I gather that in some circles, even wondering what and how monsters eat, breathe, eliminate, and reproduce is considered extremely foolish. Even uncreative - if you can't let go and just say a dungeon is a magic place, you're missing out on something critical. You're letting the hobgoblins of foolish consistency devour the joy of dungeoneering. It's just a stupid game and you're doing it wrong.
I don't agree.
To me, the answers to these questions:
- act as prompt to creativity
- provide hooks for the players, in the forms of weaknesses and clever ways of beating/using the monsters.
When you know what a monster eats, breathes, how it reproduces or originates, you have a more developed and more interesting monster. And generally, you end up answering them anyway. A non-answer is still an answer.
Even "these guys are formed from darkness and are fed on our fears of the underground" is an answer.
The answers you end up can get very interesting.
For example: If you decide that orcs, in fact, sprung from darkness in the depths in response to the fears of the surface dwellers, then what? Does that mean they thin out if the population does so, for lack of psychic sustenance? Or does familiarity with the surface area breed comfort with it and contempt of its dangers, and thus civilizations drive out the fear-eating orcs?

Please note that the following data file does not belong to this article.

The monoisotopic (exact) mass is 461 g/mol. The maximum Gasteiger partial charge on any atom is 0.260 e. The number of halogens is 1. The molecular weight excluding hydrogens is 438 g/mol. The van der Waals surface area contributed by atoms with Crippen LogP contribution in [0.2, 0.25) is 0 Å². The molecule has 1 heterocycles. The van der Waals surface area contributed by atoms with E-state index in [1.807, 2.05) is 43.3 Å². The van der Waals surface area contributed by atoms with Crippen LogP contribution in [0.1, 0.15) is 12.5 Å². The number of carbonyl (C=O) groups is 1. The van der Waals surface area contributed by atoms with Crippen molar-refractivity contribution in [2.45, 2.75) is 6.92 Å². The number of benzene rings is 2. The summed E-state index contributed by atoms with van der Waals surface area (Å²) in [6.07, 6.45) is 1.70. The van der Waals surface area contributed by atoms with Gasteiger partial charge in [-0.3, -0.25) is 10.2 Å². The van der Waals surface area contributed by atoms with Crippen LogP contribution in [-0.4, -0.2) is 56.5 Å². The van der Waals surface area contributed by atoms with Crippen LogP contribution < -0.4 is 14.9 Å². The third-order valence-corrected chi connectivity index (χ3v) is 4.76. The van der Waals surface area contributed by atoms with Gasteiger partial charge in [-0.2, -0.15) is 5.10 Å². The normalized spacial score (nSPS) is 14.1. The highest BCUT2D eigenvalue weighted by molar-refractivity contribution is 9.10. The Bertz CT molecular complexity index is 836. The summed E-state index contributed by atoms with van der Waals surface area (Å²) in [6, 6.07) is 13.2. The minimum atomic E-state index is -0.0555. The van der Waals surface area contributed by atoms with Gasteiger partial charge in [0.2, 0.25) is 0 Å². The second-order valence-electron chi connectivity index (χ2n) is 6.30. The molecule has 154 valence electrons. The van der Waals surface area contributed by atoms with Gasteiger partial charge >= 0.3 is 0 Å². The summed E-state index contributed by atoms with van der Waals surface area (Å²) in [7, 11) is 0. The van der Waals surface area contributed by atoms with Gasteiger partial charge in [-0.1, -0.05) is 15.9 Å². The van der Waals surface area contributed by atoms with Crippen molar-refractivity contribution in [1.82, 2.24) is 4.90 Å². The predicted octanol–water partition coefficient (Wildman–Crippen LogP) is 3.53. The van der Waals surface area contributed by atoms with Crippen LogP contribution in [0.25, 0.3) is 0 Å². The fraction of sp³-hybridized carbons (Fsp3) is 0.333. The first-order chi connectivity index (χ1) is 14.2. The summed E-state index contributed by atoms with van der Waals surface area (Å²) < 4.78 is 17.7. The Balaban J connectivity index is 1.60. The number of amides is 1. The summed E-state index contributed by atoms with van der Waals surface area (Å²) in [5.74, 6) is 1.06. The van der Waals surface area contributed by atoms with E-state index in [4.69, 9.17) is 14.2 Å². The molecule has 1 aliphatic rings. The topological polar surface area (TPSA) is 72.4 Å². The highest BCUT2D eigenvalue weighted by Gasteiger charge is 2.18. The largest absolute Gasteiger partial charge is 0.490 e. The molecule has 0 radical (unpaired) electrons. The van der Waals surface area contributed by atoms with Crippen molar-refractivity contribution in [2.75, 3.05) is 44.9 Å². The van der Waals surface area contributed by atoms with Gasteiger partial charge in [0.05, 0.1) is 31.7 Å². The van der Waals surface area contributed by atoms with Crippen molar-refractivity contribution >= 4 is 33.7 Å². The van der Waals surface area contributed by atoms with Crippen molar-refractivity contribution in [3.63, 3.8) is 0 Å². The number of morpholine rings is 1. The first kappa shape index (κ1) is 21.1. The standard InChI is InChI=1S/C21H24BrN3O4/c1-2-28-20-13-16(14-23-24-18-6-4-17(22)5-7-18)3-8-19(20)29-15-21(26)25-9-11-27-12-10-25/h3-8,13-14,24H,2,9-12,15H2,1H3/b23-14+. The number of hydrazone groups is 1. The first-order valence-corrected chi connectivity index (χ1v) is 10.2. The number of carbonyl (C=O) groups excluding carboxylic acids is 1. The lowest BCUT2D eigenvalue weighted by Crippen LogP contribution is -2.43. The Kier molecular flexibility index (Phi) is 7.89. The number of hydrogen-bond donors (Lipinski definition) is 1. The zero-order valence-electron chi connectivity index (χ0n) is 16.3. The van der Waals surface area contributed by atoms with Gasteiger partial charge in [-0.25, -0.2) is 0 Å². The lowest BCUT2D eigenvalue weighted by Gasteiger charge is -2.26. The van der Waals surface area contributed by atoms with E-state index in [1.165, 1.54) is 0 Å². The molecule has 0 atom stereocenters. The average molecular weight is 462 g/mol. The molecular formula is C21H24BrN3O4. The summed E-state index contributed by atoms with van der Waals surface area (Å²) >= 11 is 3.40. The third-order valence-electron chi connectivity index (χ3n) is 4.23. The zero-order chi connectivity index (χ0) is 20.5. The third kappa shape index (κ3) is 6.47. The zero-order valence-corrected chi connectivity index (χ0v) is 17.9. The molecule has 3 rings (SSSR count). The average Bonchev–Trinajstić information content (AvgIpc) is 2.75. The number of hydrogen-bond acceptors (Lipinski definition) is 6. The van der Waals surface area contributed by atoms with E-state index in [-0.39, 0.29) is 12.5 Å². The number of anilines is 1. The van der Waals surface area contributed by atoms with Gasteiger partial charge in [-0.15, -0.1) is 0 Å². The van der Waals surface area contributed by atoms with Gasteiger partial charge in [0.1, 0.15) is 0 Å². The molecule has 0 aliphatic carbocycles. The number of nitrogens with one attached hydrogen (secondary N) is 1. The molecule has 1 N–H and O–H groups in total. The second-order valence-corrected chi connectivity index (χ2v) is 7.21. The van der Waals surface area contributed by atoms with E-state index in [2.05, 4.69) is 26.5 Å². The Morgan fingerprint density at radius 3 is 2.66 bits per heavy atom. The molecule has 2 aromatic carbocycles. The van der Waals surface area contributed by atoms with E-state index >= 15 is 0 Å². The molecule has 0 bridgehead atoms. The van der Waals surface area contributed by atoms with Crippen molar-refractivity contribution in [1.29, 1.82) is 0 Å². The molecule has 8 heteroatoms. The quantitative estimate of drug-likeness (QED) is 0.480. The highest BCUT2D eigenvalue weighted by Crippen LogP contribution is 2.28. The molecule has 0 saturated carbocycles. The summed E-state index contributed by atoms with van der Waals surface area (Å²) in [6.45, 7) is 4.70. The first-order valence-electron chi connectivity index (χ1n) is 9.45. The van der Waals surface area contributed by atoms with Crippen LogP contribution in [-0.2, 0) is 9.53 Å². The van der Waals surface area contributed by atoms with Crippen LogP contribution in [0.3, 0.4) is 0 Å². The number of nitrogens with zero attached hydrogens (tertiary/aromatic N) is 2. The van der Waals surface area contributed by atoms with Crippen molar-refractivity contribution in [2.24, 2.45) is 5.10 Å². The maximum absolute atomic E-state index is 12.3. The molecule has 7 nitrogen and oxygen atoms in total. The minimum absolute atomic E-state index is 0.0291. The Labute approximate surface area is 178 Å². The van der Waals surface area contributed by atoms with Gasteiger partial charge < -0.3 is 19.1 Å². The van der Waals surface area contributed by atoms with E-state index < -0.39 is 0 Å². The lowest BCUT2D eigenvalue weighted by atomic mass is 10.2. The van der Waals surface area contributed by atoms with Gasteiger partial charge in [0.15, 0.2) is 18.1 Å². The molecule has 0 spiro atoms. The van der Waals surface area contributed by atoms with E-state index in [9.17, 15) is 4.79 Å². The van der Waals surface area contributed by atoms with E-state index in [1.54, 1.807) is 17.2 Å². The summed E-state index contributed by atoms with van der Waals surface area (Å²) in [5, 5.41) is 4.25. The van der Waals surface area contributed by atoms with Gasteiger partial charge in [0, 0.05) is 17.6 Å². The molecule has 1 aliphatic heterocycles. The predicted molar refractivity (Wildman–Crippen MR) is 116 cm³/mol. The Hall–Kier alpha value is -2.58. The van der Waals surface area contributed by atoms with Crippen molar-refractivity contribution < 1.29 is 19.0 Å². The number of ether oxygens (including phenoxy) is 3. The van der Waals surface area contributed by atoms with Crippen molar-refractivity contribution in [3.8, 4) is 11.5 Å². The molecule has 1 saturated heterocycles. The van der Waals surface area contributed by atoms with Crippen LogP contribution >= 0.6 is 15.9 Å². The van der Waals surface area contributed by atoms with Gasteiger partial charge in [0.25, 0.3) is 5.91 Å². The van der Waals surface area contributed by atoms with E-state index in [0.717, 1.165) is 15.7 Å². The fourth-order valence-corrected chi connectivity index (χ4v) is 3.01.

Same with breathing. Do they need air? If so, they need ventilation, and PCs walling off their lair with walls of stone and suffocating them is a valid tactic. If not, they can live in dark, airless corners without regard to ventilation. This affects where it makes sense to stock them.
Do they breed true, with orc kids and orc women? Or do they propagate magically - and if so, under what circumstances? If they're made, can the PCs (or certain NPCs) make them on purpose? Can this propagation be interrupted in some way? Is there a monster generation pit somewhere down on level 3 pumping out orcs? If so, who is running it?
And so on.
Even boring, old, tried-and-true "they eat normal food" means you should have stockrooms full of supplies, figure out what fellow monsters they eat or who and what they trade with for food. Orcs taking slaves to trade out for food makes sense in a way it doesn't for fear-of-darkness created orcs.
This kind of "monster ecology" doesn't need to be grounded in modern science (although it could, if that makes it cooler). But answering a few simple questions like that creates a much richer and potentially more fun experience. Even if the answer is, it's a game magic food pixies drop the food off, you've got an answer. It tells you something about your world.
I think the idea that monsters don't need to eat to live can be seen as a cop-out by some players, which will yank them out of their suspension of disbelief faster than you can say "You open the door and find a 10' x 10' room containing six giants!" You may end up explaining how the dungeon is a magical place, and by the way so are these other monsters, and how medieval folks wouldn't ask that kind of question, and so on. Throwing those players to the curb and calling them foolish is equally unhelpful. Instead, revel in their questions, and have answers that make the game more interesting.
Next up: What Do the Monsters Eat?